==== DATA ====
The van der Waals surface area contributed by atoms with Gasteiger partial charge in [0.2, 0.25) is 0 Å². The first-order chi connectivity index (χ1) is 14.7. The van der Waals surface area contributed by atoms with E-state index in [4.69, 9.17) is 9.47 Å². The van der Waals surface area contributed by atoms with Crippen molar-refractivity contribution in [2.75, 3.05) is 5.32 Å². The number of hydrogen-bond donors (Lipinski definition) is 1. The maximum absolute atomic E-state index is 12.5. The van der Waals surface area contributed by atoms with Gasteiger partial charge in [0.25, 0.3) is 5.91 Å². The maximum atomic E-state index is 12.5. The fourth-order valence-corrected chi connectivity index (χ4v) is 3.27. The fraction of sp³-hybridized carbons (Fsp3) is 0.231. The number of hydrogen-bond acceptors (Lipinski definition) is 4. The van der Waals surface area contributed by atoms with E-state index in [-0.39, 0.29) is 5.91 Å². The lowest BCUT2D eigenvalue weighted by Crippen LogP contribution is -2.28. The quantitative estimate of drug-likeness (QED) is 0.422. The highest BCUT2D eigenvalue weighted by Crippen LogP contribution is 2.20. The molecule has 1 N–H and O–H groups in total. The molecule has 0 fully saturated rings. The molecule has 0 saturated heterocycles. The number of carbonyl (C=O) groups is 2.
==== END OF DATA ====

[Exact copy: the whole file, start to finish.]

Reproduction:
The van der Waals surface area contributed by atoms with Gasteiger partial charge in [0.2, 0.25) is 0 Å². The first-order chi connectivity index (χ1) is 14.7. The van der Waals surface area contributed by atoms with E-state index in [4.69, 9.17) is 9.47 Å². The van der Waals surface area contributed by atoms with Crippen molar-refractivity contribution in [2.75, 3.05) is 5.32 Å². The number of hydrogen-bond donors (Lipinski definition) is 1. The maximum absolute atomic E-state index is 12.5. The van der Waals surface area contributed by atoms with Gasteiger partial charge in [0.25, 0.3) is 5.91 Å². The maximum atomic E-state index is 12.5. The fourth-order valence-corrected chi connectivity index (χ4v) is 3.27. The fraction of sp³-hybridized carbons (Fsp3) is 0.231. The number of hydrogen-bond acceptors (Lipinski definition) is 4. The van der Waals surface area contributed by atoms with E-state index in [-0.39, 0.29) is 5.91 Å². The lowest BCUT2D eigenvalue weighted by Crippen LogP contribution is -2.28. The quantitative estimate of drug-likeness (QED) is 0.422. The highest BCUT2D eigenvalue weighted by Crippen LogP contribution is 2.20. The molecule has 1 N–H and O–H groups in total. The molecule has 0 fully saturated rings. The molecule has 0 saturated heterocycles. The number of carbonyl (C=O) groups is 2.